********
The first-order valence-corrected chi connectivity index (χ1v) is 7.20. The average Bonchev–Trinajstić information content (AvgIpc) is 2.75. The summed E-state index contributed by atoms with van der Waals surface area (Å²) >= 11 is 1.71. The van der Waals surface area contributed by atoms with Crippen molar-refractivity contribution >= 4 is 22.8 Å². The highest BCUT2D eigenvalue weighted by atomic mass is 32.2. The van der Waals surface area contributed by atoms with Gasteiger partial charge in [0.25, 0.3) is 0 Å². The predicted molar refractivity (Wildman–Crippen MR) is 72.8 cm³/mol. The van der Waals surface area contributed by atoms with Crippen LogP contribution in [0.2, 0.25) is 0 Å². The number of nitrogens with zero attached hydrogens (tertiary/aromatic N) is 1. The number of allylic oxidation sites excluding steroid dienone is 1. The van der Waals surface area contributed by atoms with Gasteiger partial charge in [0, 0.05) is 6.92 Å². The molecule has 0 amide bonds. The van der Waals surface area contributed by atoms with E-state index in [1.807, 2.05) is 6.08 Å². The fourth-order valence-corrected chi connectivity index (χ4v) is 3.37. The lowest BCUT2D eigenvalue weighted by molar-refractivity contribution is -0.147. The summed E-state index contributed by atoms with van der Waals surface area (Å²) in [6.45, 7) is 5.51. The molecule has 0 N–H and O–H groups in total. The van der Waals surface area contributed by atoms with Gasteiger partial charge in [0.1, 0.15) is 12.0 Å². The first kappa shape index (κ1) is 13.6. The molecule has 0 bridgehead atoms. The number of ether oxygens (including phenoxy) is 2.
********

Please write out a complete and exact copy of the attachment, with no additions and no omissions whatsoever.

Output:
The first-order valence-corrected chi connectivity index (χ1v) is 7.20. The average Bonchev–Trinajstić information content (AvgIpc) is 2.75. The summed E-state index contributed by atoms with van der Waals surface area (Å²) >= 11 is 1.71. The van der Waals surface area contributed by atoms with Crippen molar-refractivity contribution >= 4 is 22.8 Å². The highest BCUT2D eigenvalue weighted by atomic mass is 32.2. The van der Waals surface area contributed by atoms with Gasteiger partial charge in [0.25, 0.3) is 0 Å². The predicted molar refractivity (Wildman–Crippen MR) is 72.8 cm³/mol. The van der Waals surface area contributed by atoms with Crippen LogP contribution in [0.2, 0.25) is 0 Å². The number of nitrogens with zero attached hydrogens (tertiary/aromatic N) is 1. The number of allylic oxidation sites excluding steroid dienone is 1. The van der Waals surface area contributed by atoms with Gasteiger partial charge in [0, 0.05) is 6.92 Å². The molecule has 0 amide bonds. The van der Waals surface area contributed by atoms with E-state index in [1.807, 2.05) is 6.08 Å². The fourth-order valence-corrected chi connectivity index (χ4v) is 3.37. The lowest BCUT2D eigenvalue weighted by molar-refractivity contribution is -0.147. The summed E-state index contributed by atoms with van der Waals surface area (Å²) in [6.45, 7) is 5.51. The molecule has 0 N–H and O–H groups in total. The van der Waals surface area contributed by atoms with Gasteiger partial charge in [0.1, 0.15) is 12.0 Å². The first kappa shape index (κ1) is 13.6. The molecule has 0 bridgehead atoms. The number of ether oxygens (including phenoxy) is 2.